We often tend to enjoy stories about underdogs, the ones who struggle to rise to the top and manage to defeat the insurmountable odds. However, in Malcolm Gladwell’s book, David and Goliath, he observes that we misread the given odds to make battles seem tougher than they really are. In order to win in difficult circumstances, Gladwell focuses on the importance of thinking like David in the biblical text and adopting his mindset. Let’s take a look at some strategies we can adopt to become victorious in our daily battles:
1. Adopt a Different Strategy
After analyzing all the wars in the past 200 years or so, Ivan Toft found that smaller countries using unconventional methods such as guerrilla warfare won nearly 64% of the time against much larger countries. The implications here can be applied to the success of smaller physiotherapy clinics versus large chains. Rather than attempting to enter the same market as a large company, small clinics could target a niche set of patient demographics. For example, choosing to market services to a specific age group versus just anyone requiring physiotherapy services. Simply because the titans of the industry have found a specific model that works, doesn’t necessarily mean that you
have to follow it. Smaller clinics can concentrate on driving an amazing patient experience leading to high patient retention rates. This will help create a family atmosphere that can be scaled into a successful business model down the road.
2. Compare Yourself to Absolutes
Relative deprivation is a phenomenon where people value their own self-worth by comparing it to others rather than against absolute measures. If you’re a student with a 4.0 GPA at a school where the average is 3.0, then you would likely say you’re above average. If you have that same 4.0 at a school where the average is 4.0, then your self-worth would likely diminish. Similarly, as a clinician and especially for new graduates, valuing your skills and abilities against a seasoned physiotherapist with 20+ years of experience and multiple additional courses and certifications is a losing battle. Since it can be difficult to use absolute measures in physiotherapy, you can use key performance indicators or KPIs to measure your abilities. This way you can objectively see if you’re able to retain more patients and if you’re actually completing your plan of care. Gladwell highlights that at the end of the day, the main person that you should be competing against is yourself. The boys at PTBC have found that competing against yourself is the best route to self-development. Your situation and circumstances will always be unique. However, if you notice positive trends in the personal/professional metrics that you track, that means you are on a path to success.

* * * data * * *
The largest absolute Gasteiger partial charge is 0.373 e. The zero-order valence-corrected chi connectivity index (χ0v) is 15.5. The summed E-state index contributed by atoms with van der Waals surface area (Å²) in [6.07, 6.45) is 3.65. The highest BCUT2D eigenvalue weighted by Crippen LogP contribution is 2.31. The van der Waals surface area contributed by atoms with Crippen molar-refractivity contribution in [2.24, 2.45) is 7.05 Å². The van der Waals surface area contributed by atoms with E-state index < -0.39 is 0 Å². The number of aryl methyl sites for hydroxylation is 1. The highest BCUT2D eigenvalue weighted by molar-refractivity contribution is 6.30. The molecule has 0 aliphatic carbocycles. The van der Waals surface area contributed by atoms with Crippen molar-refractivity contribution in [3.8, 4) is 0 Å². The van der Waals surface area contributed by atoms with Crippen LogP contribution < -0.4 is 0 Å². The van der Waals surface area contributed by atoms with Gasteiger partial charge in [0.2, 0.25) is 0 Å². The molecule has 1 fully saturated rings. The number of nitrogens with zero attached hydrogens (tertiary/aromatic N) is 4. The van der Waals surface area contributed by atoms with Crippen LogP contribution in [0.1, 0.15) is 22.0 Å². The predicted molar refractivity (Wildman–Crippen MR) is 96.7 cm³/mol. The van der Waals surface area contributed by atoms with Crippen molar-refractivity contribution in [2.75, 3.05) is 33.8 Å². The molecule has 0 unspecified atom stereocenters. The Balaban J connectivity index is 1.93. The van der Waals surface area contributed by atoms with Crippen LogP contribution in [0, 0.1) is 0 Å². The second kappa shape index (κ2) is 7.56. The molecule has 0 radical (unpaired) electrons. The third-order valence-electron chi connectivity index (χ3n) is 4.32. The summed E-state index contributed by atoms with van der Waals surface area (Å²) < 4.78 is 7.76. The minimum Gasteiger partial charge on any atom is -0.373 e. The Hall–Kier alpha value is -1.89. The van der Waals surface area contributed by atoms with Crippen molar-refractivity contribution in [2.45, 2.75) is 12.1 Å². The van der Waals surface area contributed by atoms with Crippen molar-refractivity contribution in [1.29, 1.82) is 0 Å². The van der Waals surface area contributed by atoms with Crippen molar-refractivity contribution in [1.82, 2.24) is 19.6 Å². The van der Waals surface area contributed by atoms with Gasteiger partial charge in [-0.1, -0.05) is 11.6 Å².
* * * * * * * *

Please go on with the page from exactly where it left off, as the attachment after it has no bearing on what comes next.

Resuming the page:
Gladwell’s book is full of interesting stories and provides great content overall. It’s more than just a book about underdogs and giants, instead it changes the perspective with which we view strengths, weaknesses and advantages. We, at PT Business Corner, definitely enjoyed it and we recommend giving it a read. Let us know what you think about this book!